But as Catmoon mentioned there seems to have been an explanation afterwards. So it seems to be okay but there arises the suspicion that the instance may have been a case of sophistry.

Anyway the correct wording would have to be something like "If you apply an analysis that goes like that {explanation} then you cannot confirm the existence of the pillar that appears to be there."
So it would become clear that "not finding the pillar" presupposes a convention of seeing and analysis in the same way like saying "there is a pillar". It is simply a matter of choice of convention.

Madhyamaka is no hocus-pocus but it is logic. However logic presupposed the correct application of terms and comprises transparancy as to the conventional rules of procedure that entail certain conclusions.
If logic and transparency are skipped then what is intended to be Madhyamaka will actually become nihilism.

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Re: Bodhicaryavatara.

Postby muni » Mon Feb 08, 2010 9:22 am

With respect to the teacher, in which there should be trust, he can explain about how phenomena appear and how they are.

A good teacher has discarded all the veils of ignorance and realized all that is to be realized. By that he or she has the ability to cut through doubts and misconception with sharp wisdom. And so can teach the student directly.


"A wrong teacher is ignorant and proud and is lacking intelligence, he teaches mere words;
He cuts down others with disparaging statements;
With little learning and a lot of arrogance
He is a true evil for the disciple who fails to recognize." Dilgo Khyentse Rinpoche.

If it is not like this explanation of wrong teacher, don't say: your teacher is not correct, this can harm the relationship between teacher and student which is very wrong.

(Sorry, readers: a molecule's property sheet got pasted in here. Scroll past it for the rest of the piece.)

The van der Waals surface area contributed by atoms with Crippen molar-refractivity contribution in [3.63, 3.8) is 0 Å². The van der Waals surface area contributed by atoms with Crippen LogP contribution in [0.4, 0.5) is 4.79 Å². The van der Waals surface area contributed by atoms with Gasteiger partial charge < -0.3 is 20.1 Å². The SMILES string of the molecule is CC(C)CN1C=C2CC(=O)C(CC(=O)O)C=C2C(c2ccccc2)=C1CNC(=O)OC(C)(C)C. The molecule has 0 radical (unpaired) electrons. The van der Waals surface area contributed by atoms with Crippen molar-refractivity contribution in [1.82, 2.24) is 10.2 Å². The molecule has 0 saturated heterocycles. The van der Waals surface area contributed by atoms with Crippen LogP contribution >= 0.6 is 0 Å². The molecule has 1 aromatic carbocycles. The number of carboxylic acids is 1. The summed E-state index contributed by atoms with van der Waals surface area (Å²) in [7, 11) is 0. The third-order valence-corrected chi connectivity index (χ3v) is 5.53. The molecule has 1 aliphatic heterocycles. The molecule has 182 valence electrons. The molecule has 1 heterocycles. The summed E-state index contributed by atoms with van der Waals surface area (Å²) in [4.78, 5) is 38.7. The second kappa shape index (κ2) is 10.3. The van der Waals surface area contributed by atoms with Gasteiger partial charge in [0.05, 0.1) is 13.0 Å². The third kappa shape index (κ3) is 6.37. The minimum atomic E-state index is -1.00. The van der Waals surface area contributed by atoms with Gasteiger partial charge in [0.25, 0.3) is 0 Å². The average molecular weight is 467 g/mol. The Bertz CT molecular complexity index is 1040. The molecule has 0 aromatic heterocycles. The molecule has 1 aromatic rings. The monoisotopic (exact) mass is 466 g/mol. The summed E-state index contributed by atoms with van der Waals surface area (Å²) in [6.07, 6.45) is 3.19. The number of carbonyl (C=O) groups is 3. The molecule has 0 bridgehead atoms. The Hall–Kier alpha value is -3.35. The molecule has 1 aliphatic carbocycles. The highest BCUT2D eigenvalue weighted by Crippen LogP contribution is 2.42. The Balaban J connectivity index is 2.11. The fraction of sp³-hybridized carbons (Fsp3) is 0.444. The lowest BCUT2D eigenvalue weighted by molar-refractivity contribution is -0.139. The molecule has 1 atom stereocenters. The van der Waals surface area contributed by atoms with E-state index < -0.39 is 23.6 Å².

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Re: Bodhicaryavatara.

Postby Ngawang Drolma » Mon Feb 08, 2010 9:54 am

Muni thank you for this kind reminder :namaste:
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Re: Bodhicaryavatara.

Postby ground » Mon Feb 08, 2010 11:20 am

muni wrote:With respect to the teacher, in which there should be trust, he can explain about how phenomena appear and how they are.
...
"A wrong teacher is ignorant and proud and is lacking intelligence, he teaches mere words;

Correct. Therefore a teacher who says "The post is not there" while everbody else does see and affirm the post being there should go through the place where the post is assumed, walk right through the space occupied by the post others are affirming. Otherwise he is teaching mere words not grounded on anything.

Since nobody is immune against criticism one should think twice whom to quote and whom not to quote and whether one has the capacity to quote in a way that is beyond criticism if one wants to avoid criticism of the quoted.

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Re: Bodhicaryavatara.

Postby muni » Mon Feb 08, 2010 2:08 pm

Quote? That quote is showing the difference between a correct teacher and a wrong teacher; explained by a high respected master Dilgo Khyentse. It is very important before giving our completely trust.